The new republic faced a number of challenges. The French tied to regain control by using the emperor, Bao Dai, as their puppet. Faced with the Faced offensive, the Vietnam were forced to retreat to the hills. After eight years of fighting the French were defeated in 1954 at Dien Bien Phu. The entire commanding staff, including a general, India And Contemporary World-II /17 16 colonels and 1749 officers were taken, prisoners.

In the peace negotiations in Geneva that followed the French”defeat, the Vietnamese were persuaded to accept the division of”the country. North and South were split: Ho Chi Minh and the”put in power in the south.” communists took power in the north while Boi Dai’s regime was”account of the US bombing in Vietnam.”

Question 26.
What was the deadly poison ’Agent Orange? Give an account of the US bombing in Vietnam.
Agent Orange is a defoliant, a plant killer, so-called “because it was stored in drums marked with an orange band” Between 1961 and 1971, some 11 million gallons of this chemical” was sprayed from cargo planes by US forces. Their plan was to”destroy forests and fields, so that would be easier to kill if there”was no jungle cover for people to hide in.

Over 14 per cent of the country’s farmland was affected by this poison. The tonnage of”bombs, including chemical arms, used during the US intervention”(mostly against civilian targets) in Vietnam exceeds that used” throughout the Second World War.

Question 27.
What do you know about the Ho Chi Minh trail?
The Ho Chi Minh trail, a network of footpaths and roads, “was used to transport men and materials from the north to the”south. The trail was improved from the late 1950s, and from 1967″ about 20,000 North Vietnamese troops came south each month on”this trail.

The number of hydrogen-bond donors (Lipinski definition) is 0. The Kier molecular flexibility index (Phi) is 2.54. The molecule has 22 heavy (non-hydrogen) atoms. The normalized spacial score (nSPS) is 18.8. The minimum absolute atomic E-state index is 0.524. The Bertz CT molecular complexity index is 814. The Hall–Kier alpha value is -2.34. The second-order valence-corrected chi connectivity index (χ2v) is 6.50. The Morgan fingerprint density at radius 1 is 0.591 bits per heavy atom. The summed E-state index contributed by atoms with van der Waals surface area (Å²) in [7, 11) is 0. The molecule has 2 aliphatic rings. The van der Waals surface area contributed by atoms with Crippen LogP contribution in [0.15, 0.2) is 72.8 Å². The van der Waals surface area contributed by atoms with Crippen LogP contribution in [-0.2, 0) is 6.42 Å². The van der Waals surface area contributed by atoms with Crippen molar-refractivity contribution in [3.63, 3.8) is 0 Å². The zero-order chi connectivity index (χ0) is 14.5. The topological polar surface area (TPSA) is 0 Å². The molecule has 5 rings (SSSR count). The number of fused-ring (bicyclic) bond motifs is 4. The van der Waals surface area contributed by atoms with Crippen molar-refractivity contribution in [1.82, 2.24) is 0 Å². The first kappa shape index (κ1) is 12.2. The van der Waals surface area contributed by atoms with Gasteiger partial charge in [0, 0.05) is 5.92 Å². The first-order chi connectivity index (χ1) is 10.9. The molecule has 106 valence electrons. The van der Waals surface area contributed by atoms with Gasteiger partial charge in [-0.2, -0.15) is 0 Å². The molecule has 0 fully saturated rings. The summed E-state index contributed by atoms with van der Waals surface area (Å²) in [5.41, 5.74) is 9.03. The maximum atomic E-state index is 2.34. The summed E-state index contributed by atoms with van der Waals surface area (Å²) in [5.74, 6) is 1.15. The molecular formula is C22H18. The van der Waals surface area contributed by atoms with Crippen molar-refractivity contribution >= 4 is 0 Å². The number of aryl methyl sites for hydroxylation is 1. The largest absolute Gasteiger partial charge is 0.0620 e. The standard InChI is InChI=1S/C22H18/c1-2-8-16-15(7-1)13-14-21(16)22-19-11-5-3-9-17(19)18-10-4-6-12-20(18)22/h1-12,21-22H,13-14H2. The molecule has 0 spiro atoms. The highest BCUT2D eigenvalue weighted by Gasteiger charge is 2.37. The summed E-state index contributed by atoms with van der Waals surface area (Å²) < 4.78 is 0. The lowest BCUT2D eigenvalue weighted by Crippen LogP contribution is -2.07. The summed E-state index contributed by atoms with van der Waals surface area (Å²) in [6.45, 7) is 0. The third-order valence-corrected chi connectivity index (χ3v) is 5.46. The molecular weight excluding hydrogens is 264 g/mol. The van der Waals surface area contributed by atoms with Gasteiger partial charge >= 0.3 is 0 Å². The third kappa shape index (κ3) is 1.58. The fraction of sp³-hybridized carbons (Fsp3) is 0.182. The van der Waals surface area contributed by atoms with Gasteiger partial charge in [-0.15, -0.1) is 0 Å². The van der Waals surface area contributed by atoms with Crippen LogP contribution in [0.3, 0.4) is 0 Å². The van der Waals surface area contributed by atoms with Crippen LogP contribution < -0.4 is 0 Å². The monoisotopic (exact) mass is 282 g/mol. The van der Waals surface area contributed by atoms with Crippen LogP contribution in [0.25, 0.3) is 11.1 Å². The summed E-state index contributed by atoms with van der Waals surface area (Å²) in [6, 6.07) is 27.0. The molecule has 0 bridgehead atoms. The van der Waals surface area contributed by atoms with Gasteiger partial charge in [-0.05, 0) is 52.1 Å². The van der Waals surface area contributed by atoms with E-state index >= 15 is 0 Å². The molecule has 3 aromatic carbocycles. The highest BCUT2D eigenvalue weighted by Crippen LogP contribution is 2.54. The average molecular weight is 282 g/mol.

The trail had support bases and hospitals along the way. In”some parts supplies were transported in trucks, but mostly they”were carried by porters, who were mainly women. These porters”carried about 25 kilos on their backs or about 70 kilos on their bicycles.

Most of the trail was outside Vietnam in neighbouring Laos” and Cambodia with branch lines extending into South Vietnam “The US regularly bombed this trail trying to disrupt supplies, but”efforts to destroy this important supply line by intensive bombing” failed because they were rebuilt very quickly.

Ho Chi Minh (1890-1969)
Little is known about his early life mostly because Minh chose to”downplay his personal background and identify himself with the cause” of Vietnam, Probably born as Nguyen Van Thanh in Central Vietnam,” he studied at French schools that produced leaders such as Ngo Dinh” Diem, Vo Nguyen Giap ane, Pham Van Dong He briefly taught in I “1910, and in 1911, learnt baking and took a job on a French liner on”the Saigon-Marseilles run Minh became an active member of the”Comintern, meeting Lenin and other leaders in May 1941, after 30” years abroad in Europe, Thailand and China, Minh finally returned to”Vietnam In 1943 he took the name. Ho Chi Minh (Fie who Enlightens).

“He became president of the Vietnam Democratic Republic, Ho Chi” Minh died on 3 September 1969. He led the party successfully for over”40 years, struggling to preserve Vietnamese autonomy.

Question 28.
What dilemmas were the French faced with regard to the” spread of education in Vietnam?
Education was seen as one way to civilise the ‘native .” But in order to educate them, the French had a dilemma. How far”were the Vietnamese to be educated? The French needed an”educated local labour force but they feared that education might”create problems. Once educated, the Vietnamese may begin to question colonial domination.

Moreover, French citizens living in Vietnam (called colons) began fearing that they might lose their”jobs – as teachers, shopkeepers, policemen – to the educated”Vietnamese. So they opposed policies that would give the”Vietnamese full access to French education.